Formula 1’s managing director of motorsport Ross Brawn says Lewis Hamilton’s involvement in anti-racism campaigning has the championship organisers’ unequivocal support.
Brawn also underlined that F1 is trying to take further action to increase diversity on its grids and the paddock.
Hamilton has used his social media accounts as a platform for expressing his outrage at racial inequality amid the worldwide protests that have followed the murder of George Floyd by a white police officer in the United States.
Having first criticised the rest of the F1 fraternity for its silence on the matter, Hamilton then expanded on how “disgusting” racial injustice left him “completely overcome with rage” in a subsequent statement.
On Monday he emphatically backed anti-racism protestors who pulled down a statue of slave trader Edward Colston in Bristol, in a post that also included separate strong criticism of the UK government for its handling of the COVID-19 pandemic.
Speaking on Sky Sports F1’s The F1 Show, Brawn said he fully backed Hamilton’s stance and his decision to speak up.
“I think Lewis is a great ambassador for the sport, and I think his comments are very valid and we support him completely,” said Brawn.
He later added: “We support totally what Lewis has said. What happened [to Floyd] was dreadful, it happens far too often.
“And you’ve seen the public reaction to it, it’s almost the straw that broke the camel’s back, and we support [Hamilton] totally.”
Brawn went on to explain some of the efforts F1 is making to try to expand representation in the championship in all ways.
“We as F1 have recognised for a few years now that we want to strengthen our diversity, and our diversity programme, and both internally as a company, and externally, we started work on this a few years ago,” he said.
“Our thoughts were that the reason why we don’t have more diversity in Formula 1 starts at the very beginning. It’s at grassroots level.
“And it even starts in the schools with the appeal for STEM topics – science technology engineering maths. And how can we get involved in that.
“So we’ve been involved in F1 in Schools now. We’ve always supported it but we became far more involved in the last year or two.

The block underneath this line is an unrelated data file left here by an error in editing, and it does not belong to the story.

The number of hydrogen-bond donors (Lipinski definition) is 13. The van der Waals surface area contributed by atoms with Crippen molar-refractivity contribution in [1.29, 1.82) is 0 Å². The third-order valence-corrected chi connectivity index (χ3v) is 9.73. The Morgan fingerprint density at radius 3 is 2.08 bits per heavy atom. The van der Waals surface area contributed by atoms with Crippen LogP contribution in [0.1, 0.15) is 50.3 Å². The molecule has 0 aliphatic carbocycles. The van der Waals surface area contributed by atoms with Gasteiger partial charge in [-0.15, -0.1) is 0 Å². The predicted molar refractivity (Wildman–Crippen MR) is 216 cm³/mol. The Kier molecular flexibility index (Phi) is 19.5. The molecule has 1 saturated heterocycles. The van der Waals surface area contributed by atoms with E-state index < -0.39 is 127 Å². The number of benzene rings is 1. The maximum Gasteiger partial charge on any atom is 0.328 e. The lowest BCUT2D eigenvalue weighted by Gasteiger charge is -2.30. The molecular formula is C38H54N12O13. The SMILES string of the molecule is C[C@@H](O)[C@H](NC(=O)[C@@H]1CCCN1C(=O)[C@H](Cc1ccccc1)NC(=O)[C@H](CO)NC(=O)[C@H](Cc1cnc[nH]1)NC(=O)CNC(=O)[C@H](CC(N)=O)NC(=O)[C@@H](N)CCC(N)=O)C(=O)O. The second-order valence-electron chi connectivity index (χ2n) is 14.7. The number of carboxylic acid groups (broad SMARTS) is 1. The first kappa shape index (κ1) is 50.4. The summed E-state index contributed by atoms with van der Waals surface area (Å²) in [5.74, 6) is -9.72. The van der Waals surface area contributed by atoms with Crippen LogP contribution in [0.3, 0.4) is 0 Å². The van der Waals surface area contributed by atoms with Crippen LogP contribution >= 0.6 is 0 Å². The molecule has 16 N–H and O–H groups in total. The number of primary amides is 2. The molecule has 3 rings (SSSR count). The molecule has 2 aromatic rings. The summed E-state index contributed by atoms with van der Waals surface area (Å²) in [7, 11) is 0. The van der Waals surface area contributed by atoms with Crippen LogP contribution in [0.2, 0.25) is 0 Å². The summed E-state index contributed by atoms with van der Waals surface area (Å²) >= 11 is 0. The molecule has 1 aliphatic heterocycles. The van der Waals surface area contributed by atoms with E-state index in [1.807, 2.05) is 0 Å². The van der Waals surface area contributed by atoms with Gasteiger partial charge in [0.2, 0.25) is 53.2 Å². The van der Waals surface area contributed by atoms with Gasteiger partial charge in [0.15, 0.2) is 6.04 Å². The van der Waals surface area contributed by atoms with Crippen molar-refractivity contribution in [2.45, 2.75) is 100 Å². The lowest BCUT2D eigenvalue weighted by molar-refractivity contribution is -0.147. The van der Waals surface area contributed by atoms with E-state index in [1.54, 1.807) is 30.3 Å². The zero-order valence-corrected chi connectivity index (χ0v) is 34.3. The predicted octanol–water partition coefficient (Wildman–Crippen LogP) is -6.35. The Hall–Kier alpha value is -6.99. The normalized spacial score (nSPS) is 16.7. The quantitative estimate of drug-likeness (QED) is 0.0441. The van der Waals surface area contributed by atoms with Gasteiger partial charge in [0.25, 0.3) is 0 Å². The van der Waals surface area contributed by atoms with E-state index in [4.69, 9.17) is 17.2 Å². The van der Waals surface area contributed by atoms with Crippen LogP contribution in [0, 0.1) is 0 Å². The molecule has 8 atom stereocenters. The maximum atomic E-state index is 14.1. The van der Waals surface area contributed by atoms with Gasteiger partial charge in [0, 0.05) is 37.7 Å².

“And that has a very strong diversity in terms of the kids that get involved in that – 40% of the kids that get involved in F1 in Schools are girls. So that’s a good start. And it’s an international competition, so we get competitors from all groups.
“We’re looking very strongly at how we can support the grassroots racing level. I spent the last weeks and months working with a group to look at how we can have a really, really basic karting initiative to get kids involved in karting at a very early stage.”
Last week Hamilton’s Mercedes team boss Toto Wolff also argued the efforts to improve diversity in F1 needed to begin at the grassroots.
“I think where it needs to start is in go-karting,” said Wolff.
“The early years of go-karting need to become much more affordable than they are today.
“To pay £100,000 pounds for a 12-year-old to race in a proper championship is simply unimaginable for most families out there.
“I think we need to work on a scheme, that we have a large number of kids that can actually try go karting, that can try competing in proper kit and then eventually they will make their way into F1.
“Somebody like Lewis Hamilton that was given the opportunity in a go-kart will always find his or her way into F1 because the talent is extraordinary.”
Brawn added that his focus was on increasing opportunity, rather than any attempt at what might be termed ‘positive discrimination’.
“The fact is Formula 1 is a very strong meritocracy, it should always be that way, it should always be the best who win,” he said.
“And we can’t force that but we can give greater opportunity to minority and ethnic groups to get involved in motorsport, not just driving but engineering and other activities.”